So how did Curry County’s Kitchen Table discussion turn out?
Residents responding to the Oregon’s Kitchen Table survey clearly understand that county government is in financial trouble, but offered no clear direction on a preferred solution. As we’ve been reporting for months upon months, the realistic options are pretty clear: Ask voters to approve additional local taxes or completely gut county services for public safety.
That leaves the Curry County Board of Commissioners a scant month to choose a path toward the county’s future. The deadline is March 2 to put anything before the voters in May, which in turn is the last election in time to settle the annual budget that starts July 1.
Should the board choose to propose a tax, the choices become a little more detailed: first property tax or sales tax? A five-year property tax for all county services, or a permanent levy for a new public safety district. A sales tax — the first of its kind in Oregon — might be 2 percent on everything or 3 percent with lots of exemptions.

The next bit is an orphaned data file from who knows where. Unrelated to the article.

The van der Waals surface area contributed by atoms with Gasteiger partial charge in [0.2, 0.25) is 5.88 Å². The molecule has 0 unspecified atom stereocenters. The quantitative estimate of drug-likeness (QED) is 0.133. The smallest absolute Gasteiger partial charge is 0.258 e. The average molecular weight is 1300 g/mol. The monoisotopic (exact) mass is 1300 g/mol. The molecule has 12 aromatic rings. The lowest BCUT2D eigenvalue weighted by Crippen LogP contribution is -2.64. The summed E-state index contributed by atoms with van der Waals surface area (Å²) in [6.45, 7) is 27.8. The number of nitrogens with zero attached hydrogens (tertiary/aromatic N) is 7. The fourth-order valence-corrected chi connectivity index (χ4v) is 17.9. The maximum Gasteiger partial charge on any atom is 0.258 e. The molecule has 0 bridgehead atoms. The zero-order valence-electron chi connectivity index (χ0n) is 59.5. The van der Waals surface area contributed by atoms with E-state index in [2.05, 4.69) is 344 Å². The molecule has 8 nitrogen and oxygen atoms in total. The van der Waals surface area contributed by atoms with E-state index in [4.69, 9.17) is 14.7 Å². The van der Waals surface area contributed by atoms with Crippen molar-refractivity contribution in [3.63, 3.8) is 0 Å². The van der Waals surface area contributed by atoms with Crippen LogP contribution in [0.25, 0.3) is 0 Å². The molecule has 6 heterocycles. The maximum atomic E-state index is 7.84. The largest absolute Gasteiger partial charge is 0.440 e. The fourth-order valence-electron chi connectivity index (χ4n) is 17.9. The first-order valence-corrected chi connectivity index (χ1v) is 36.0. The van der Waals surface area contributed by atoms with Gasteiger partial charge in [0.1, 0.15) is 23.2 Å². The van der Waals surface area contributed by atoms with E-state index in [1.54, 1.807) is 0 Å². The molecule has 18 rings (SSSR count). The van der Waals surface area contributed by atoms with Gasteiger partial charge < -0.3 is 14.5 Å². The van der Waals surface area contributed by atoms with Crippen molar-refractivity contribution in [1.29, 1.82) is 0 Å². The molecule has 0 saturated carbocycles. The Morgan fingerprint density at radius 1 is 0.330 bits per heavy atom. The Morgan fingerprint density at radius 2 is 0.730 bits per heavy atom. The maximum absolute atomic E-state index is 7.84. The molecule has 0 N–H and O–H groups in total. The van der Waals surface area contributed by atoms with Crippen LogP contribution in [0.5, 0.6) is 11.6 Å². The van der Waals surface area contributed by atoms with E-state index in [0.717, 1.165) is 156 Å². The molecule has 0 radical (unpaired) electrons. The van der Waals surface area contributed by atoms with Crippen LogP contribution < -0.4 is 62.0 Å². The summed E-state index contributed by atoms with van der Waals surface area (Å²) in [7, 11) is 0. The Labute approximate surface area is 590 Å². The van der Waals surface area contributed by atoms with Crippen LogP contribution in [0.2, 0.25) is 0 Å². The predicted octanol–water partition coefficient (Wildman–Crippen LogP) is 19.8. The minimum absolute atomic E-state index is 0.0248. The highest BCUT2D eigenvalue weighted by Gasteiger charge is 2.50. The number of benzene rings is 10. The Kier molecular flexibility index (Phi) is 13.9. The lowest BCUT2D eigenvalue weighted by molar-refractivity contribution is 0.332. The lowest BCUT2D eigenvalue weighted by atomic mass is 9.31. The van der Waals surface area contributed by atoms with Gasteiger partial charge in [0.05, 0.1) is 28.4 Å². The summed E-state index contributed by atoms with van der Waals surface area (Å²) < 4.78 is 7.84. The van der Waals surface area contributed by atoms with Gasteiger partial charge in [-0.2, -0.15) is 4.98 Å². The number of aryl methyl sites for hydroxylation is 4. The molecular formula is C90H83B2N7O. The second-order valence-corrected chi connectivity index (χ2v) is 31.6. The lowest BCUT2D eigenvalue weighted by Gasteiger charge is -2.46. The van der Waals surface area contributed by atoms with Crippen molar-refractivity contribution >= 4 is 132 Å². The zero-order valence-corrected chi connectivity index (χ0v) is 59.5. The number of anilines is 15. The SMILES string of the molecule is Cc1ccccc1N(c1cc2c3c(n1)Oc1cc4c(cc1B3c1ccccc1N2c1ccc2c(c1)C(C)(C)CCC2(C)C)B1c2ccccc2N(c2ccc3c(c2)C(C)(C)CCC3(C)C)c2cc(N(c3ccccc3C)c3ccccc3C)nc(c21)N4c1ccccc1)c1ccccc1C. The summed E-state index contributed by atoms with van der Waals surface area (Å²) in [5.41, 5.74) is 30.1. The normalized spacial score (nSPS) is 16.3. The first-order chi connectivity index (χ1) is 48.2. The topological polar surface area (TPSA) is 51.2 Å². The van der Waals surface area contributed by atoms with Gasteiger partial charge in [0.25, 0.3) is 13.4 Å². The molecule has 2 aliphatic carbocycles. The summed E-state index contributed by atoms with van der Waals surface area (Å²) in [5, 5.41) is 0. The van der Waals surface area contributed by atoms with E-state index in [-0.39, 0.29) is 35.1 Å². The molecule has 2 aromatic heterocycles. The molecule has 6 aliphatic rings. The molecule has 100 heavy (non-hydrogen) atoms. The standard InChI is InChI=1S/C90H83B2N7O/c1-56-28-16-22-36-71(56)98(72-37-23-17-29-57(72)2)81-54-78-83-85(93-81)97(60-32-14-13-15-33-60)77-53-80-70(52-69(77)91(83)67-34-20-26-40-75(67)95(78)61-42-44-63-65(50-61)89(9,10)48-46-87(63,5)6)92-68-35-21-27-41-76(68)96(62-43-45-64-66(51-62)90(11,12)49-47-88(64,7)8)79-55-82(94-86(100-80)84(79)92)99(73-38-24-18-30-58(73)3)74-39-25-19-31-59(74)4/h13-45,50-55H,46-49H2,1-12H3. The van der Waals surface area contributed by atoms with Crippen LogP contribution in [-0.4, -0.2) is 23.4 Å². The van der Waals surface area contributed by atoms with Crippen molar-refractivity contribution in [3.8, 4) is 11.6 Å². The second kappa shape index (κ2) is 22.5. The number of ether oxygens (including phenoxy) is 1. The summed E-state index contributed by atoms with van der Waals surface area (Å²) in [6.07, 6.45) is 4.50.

It doesn’t help that the commissioners themselves — two of them new to actually facing this dilemma — are neither in agreement on a course of action, nor appear openly ready to take a leadership role in any campaign.
That reflects the results of the Kitchen Table survey. A general property tax was clearly the most preferred option, but did not reach a majority level among those who participated. Doing nothing — the train-wreck option — was the least favorite.
That most respondents favor doing “something” is great news. In contrast, it is very disappointing that many still believe in fairy tales — that economic development or federal bailouts are still possible in time for the 2013-14 fiscal year.
Given the direction to “do something,” it’s time for the commissioners to choose an option and then clearly explain both their choice and the consequences to the voters.
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